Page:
| Laoag, Ilocos Norte|
Marlo Mendoza Peralta
William of Maleval
| Brgy. 14, Laoag City, Ilocos Norte, Philippines|
Roman Catholic Archdiocese of Nueva Segovia
Roman Catholic Diocese of Laoag
Malacañang of the North, Ferdinand E Marcos President, Santa Monica Parish Ch, Cape Bojeador Lighthouse, Paoay Church
Laoag Cathedral, canonically known as Saint William Cathedral (Spanish: San Guillermo) is a church in Laoag City, Ilocos Norte, Philippines. The current church was built in 1612 by Augustinian friars to replace a wooden chapel. It also serves as the seat or central church of the Roman Catholic Diocese of Laoag.
Laoag Cathedral Wikipedia
The first church of Laoag was made of wood and thatch when the Augustinians established the parish in 1580. The foundations of the current church was laid on 1612. It was damaged by fire in 1843 and was restored from 1873 to 1880 by the Obras Publicas under Engineer Antonio de la Camara and Father Santiago Muniz. The church was occupied by the revolutionists in 1898, and by the American forces in 1899. The ownership of the church was contested by the Aglipayans from the Roman Catholic from which the Catholic church won ownership. The church facade was renovated by adding lime plaster in 1936. It became a cathedral when the Diocese of Laoag was created in 1961. The church was again renovated from 1971 to 1972. It was slightly damaged by an earthquake in 1983.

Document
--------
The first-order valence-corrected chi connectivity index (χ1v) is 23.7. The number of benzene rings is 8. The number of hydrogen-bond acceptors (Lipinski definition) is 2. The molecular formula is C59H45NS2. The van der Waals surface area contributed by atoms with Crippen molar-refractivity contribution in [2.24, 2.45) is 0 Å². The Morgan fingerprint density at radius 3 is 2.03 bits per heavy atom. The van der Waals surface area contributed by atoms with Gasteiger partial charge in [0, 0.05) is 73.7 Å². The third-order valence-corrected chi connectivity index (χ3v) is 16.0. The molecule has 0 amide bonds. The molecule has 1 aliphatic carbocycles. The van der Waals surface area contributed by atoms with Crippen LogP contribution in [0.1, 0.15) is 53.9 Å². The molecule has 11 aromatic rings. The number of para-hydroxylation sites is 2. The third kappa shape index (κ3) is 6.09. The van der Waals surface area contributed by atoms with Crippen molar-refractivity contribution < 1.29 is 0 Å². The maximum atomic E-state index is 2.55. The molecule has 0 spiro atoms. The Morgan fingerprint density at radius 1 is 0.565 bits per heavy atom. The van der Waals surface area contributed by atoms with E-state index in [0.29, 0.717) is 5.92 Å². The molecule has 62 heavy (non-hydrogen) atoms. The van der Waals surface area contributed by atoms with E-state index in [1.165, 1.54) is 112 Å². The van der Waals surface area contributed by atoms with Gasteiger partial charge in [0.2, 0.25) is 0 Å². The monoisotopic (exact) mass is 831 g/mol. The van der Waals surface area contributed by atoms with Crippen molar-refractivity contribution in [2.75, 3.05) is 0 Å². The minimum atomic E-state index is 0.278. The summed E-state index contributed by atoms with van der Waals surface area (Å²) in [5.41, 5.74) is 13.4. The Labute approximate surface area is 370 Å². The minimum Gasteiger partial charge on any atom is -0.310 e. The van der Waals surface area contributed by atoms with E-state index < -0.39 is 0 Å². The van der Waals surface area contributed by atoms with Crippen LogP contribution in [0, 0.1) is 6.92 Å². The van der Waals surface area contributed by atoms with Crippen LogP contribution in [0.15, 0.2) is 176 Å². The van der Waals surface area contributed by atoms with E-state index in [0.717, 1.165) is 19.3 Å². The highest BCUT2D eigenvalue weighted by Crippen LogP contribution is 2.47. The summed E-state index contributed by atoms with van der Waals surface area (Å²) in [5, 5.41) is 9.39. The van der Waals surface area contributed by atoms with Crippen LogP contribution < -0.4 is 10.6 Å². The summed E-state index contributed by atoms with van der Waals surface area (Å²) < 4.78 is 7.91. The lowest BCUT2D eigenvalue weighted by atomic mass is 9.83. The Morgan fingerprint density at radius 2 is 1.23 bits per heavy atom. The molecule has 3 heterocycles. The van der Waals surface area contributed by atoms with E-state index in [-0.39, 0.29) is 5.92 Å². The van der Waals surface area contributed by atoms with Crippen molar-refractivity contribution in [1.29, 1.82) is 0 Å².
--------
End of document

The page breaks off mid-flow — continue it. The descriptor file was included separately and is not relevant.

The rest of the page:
The church is known for its Italian Renaissance design. It also has an unusual two-storey façade, supported by two pairs of columns on each side of the arched entrance. The top of the façade holds a recessed niche that showcases the image of the city's patron saint, San Guillermo el Ermitaño. It has windows made from capiz with wrought iron screens.
It has a main retablo and two smaller ones on its sides. The lower level of the huge retablo contains the image of Saint William, the parish's patron saint.
The church is also famous for its Sinking Bell Tower, which sinks into the ground at a rate of an inch a year. It has an Earthquake Baroque style. The tower, built presumably after the 1707 earthquake, has a foundation of 90 metres (300 ft). It is made of locally manufactured bricks joined by molasses and juice of sablot leaves mixed with lime and sand, and reinforced with four massive columns on each corner and a winding stairway leading to the belfry. It used to have a big clock on the tower's western face.